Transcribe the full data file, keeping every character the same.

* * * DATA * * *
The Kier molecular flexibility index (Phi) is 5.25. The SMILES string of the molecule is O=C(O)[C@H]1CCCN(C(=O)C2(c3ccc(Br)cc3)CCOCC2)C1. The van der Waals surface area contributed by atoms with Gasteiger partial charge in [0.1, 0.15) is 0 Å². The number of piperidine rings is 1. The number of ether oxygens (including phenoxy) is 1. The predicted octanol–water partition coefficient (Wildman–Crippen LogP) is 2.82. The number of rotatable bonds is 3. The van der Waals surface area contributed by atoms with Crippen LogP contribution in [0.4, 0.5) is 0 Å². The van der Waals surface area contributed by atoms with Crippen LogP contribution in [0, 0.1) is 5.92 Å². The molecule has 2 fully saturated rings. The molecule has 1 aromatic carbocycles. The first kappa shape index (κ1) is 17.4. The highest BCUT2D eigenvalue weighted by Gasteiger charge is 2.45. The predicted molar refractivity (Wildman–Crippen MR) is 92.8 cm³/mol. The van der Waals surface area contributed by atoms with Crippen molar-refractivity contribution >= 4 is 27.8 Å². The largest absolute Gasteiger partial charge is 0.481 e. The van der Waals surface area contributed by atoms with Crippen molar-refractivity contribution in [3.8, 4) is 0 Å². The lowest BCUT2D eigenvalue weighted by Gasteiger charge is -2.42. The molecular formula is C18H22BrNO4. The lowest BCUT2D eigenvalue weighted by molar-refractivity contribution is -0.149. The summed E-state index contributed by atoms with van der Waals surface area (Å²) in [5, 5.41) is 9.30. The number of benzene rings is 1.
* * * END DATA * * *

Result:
The Kier molecular flexibility index (Phi) is 5.25. The SMILES string of the molecule is O=C(O)[C@H]1CCCN(C(=O)C2(c3ccc(Br)cc3)CCOCC2)C1. The van der Waals surface area contributed by atoms with Gasteiger partial charge in [0.1, 0.15) is 0 Å². The number of piperidine rings is 1. The number of ether oxygens (including phenoxy) is 1. The predicted octanol–water partition coefficient (Wildman–Crippen LogP) is 2.82. The number of rotatable bonds is 3. The van der Waals surface area contributed by atoms with Crippen LogP contribution in [0.4, 0.5) is 0 Å². The van der Waals surface area contributed by atoms with Crippen LogP contribution in [0, 0.1) is 5.92 Å². The molecule has 2 fully saturated rings. The molecule has 1 aromatic carbocycles. The first kappa shape index (κ1) is 17.4. The highest BCUT2D eigenvalue weighted by Gasteiger charge is 2.45. The predicted molar refractivity (Wildman–Crippen MR) is 92.8 cm³/mol. The van der Waals surface area contributed by atoms with Crippen molar-refractivity contribution >= 4 is 27.8 Å². The largest absolute Gasteiger partial charge is 0.481 e. The van der Waals surface area contributed by atoms with Crippen molar-refractivity contribution in [3.8, 4) is 0 Å². The lowest BCUT2D eigenvalue weighted by Gasteiger charge is -2.42. The molecular formula is C18H22BrNO4. The lowest BCUT2D eigenvalue weighted by molar-refractivity contribution is -0.149. The summed E-state index contributed by atoms with van der Waals surface area (Å²) in [5, 5.41) is 9.30. The number of benzene rings is 1.